• When to use a tripod
      • How to pick out the best tripod for macro work
      • How to avoid the common mistakes that result in blurry photos even when using a tripod
      • What mirror lock-up is and how to use it
      • How to get the sharpest images possible
      • Video #6: Mirror Lock-Up
    • Controlling subject movement in macro photography
      • How to use the shutter speed to freeze subject motion
      • What the most common causes of subject blur are in macro photography
      • How to use the aperture and ISO to get the shutter speed where you need it

  • Lesson #5: Working With Natural Light
    • Analyzing light
      • The importance of analyzing light correctly
      • Light qualities
      • How strong directional light will impact your photo
      • How directionally-diffused light will change how your subject looks
      • How fully diffused light will render subjects
      • What quality of light is best for macro work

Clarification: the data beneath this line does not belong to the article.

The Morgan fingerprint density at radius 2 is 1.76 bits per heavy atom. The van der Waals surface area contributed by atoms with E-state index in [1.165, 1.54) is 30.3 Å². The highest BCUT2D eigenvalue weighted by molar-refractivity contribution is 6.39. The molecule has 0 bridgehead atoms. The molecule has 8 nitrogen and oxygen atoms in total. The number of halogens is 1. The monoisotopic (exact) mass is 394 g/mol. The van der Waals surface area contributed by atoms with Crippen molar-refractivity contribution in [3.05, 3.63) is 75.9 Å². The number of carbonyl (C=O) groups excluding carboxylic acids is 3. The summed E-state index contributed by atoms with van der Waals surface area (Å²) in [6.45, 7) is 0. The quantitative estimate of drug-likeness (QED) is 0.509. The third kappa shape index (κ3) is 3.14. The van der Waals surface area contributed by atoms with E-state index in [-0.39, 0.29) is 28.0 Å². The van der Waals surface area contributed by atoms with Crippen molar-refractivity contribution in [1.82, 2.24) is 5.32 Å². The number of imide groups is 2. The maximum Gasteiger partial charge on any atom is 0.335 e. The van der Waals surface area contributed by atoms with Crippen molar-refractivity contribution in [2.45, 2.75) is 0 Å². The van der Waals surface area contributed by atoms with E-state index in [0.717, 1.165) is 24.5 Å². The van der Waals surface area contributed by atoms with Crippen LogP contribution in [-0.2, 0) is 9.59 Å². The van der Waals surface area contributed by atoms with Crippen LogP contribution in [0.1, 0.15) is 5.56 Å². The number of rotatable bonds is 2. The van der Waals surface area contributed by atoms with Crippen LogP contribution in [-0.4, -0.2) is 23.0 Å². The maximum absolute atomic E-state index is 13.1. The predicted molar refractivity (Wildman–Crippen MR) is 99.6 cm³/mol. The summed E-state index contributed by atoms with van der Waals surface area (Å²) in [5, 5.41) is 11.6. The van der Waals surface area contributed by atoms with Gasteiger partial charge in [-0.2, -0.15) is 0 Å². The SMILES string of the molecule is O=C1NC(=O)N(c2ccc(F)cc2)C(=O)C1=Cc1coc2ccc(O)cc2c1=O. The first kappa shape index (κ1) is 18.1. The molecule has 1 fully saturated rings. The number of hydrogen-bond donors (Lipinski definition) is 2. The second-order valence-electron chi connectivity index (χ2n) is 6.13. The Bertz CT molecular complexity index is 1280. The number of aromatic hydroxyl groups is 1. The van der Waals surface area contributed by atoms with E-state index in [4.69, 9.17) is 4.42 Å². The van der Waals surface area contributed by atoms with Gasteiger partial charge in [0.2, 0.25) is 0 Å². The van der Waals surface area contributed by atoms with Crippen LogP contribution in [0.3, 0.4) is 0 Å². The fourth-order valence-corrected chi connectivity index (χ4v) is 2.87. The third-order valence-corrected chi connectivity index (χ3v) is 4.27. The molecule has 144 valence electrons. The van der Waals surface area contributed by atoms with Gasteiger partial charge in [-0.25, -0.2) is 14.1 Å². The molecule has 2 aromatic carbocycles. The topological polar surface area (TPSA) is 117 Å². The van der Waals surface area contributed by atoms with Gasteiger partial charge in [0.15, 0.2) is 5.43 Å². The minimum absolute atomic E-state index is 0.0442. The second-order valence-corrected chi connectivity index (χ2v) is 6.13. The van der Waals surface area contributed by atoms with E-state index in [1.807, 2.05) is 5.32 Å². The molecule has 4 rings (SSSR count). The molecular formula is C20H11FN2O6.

• What quality of light results in the most texture, color and shape
      • How the size of the light source will change the quality of the light
    • Light direction
      • How the direction of the light will impact how your subject is rendered
      • What direction of light is best for different subjects
      • How to work with backlighting
      • How to avoid lens flare problems
      • How to use backlighting to enhance photos of flowers and plants
      • What is a lens hood and should you actually use it?
    • Finding the best light
      • How to find the right quality of light
      • How to analyze shadows
      • Where to find the best, easy light outdoors
      • Where to find the best, easy light indoors
    • Light modifiers
      • What a 5-in-1 reflector is and why you should get one